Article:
Nancy describes the process of writing Sea Level
Sea Level began as a doctoral project at Boston University School of Theology. I was studying psychology and pastoral counseling and was interested in family systems and church systems and the ways they interweave. How is the church, I wondered, like a family, and how do people’s unresolved family issues play into the church system? The church is a place where people bring their deepest hopes and vulnerabilities, but it can so easily become a place of anger, rage and vicious conflict. What happens to make the minister the target of that anger?
I could research all the theories about these questions or I could write a story. I chose to write a story. Fiction writing, when it is authentic, is an open-ended process, a process of asking questions. If the author already knows all the answers, she might as well write a tract and be done with it. I didn’t know the answers to my questions, so I started Sea Level to explore them.
Sea Level began as a story about a young woman entering her first parish in an isolated community. A well-meaning young woman with high ideals who wants to make her mark, and a group of parishioners “mired in tradition,” to quote one of my reviewers. What would happen to her? to them? And what about this other woman, this radical feminist artist who happened into the mix? I spent a year, an exhilarating and agonizing year, writing my first draft. This first draft of Sea Level was accepted as an arts project for my doctoral degree.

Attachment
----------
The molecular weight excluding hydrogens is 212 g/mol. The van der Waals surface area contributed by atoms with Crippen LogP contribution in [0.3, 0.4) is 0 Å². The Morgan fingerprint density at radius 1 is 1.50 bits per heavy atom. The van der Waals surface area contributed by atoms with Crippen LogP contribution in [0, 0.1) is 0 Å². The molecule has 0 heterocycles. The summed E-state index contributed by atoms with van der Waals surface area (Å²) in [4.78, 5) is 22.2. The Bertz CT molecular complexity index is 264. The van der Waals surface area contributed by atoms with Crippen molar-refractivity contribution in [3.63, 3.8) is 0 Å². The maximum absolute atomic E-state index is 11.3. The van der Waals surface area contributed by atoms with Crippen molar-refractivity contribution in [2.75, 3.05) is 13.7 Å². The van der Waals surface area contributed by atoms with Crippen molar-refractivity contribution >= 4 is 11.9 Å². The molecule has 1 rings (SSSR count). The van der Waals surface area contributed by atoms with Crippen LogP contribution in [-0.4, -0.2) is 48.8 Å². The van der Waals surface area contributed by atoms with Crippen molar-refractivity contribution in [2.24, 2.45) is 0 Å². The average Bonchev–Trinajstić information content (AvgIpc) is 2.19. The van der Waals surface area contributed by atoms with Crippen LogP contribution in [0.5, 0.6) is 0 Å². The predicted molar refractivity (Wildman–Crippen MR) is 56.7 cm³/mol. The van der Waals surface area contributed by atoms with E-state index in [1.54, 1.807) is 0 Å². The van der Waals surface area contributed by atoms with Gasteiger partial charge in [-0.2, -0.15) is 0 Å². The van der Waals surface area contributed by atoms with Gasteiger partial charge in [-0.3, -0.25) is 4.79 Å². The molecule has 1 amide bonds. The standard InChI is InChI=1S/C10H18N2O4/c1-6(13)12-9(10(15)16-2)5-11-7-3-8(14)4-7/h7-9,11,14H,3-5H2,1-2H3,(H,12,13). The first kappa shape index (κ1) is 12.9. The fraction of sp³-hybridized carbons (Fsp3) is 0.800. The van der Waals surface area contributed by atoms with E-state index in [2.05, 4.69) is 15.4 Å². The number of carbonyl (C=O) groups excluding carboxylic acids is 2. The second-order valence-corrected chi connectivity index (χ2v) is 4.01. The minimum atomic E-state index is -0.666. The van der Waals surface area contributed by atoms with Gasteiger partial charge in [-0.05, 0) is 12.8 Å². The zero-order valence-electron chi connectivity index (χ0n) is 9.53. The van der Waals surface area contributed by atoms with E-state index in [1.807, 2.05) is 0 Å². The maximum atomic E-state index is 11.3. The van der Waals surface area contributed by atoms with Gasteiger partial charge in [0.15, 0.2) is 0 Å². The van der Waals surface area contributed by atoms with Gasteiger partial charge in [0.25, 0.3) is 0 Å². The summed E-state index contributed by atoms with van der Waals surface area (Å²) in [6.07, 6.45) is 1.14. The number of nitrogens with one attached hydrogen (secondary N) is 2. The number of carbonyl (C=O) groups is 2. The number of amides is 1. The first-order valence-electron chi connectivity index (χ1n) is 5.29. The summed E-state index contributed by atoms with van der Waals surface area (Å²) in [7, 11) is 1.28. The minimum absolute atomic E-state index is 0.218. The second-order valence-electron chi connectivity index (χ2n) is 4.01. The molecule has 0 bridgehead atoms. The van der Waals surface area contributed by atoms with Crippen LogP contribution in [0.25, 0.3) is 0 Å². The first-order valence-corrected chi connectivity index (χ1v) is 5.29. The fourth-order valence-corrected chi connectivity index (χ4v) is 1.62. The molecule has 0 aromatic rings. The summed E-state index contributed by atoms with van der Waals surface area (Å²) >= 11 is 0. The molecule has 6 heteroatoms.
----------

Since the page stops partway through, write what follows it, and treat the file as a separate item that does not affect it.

And then I discovered that there was a lot more to fiction writing than I knew. I went back to school, to the Radcliffe Writing Seminars, and embarked on the process of rewriting and revising. Eventually I found kindred spirits at the Resource Center for Women & Ministry in the South and my editor, Danelle McCafferty, both of whom helped immensely in bringing this novel to fruition.